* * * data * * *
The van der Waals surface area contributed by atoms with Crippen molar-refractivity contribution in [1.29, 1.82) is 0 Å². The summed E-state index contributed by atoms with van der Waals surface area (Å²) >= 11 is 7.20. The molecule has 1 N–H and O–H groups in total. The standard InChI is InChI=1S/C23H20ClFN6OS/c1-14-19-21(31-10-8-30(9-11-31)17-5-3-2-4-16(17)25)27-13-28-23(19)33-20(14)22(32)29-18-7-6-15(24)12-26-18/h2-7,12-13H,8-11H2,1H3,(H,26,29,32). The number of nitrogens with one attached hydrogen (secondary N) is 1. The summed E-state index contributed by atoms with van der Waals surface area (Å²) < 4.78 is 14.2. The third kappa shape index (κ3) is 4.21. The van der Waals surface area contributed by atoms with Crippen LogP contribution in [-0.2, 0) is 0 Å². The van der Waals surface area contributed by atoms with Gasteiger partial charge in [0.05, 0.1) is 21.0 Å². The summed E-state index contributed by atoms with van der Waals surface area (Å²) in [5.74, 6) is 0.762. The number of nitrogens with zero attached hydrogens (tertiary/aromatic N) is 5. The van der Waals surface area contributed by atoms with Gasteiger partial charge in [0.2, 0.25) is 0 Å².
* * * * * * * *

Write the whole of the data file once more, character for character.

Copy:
The van der Waals surface area contributed by atoms with Crippen molar-refractivity contribution in [1.29, 1.82) is 0 Å². The summed E-state index contributed by atoms with van der Waals surface area (Å²) >= 11 is 7.20. The molecule has 1 N–H and O–H groups in total. The standard InChI is InChI=1S/C23H20ClFN6OS/c1-14-19-21(31-10-8-30(9-11-31)17-5-3-2-4-16(17)25)27-13-28-23(19)33-20(14)22(32)29-18-7-6-15(24)12-26-18/h2-7,12-13H,8-11H2,1H3,(H,26,29,32). The number of nitrogens with one attached hydrogen (secondary N) is 1. The summed E-state index contributed by atoms with van der Waals surface area (Å²) < 4.78 is 14.2. The third kappa shape index (κ3) is 4.21. The van der Waals surface area contributed by atoms with Crippen LogP contribution in [-0.2, 0) is 0 Å². The van der Waals surface area contributed by atoms with Gasteiger partial charge in [0.05, 0.1) is 21.0 Å². The summed E-state index contributed by atoms with van der Waals surface area (Å²) in [5.74, 6) is 0.762. The number of nitrogens with zero attached hydrogens (tertiary/aromatic N) is 5. The van der Waals surface area contributed by atoms with Gasteiger partial charge in [0.2, 0.25) is 0 Å².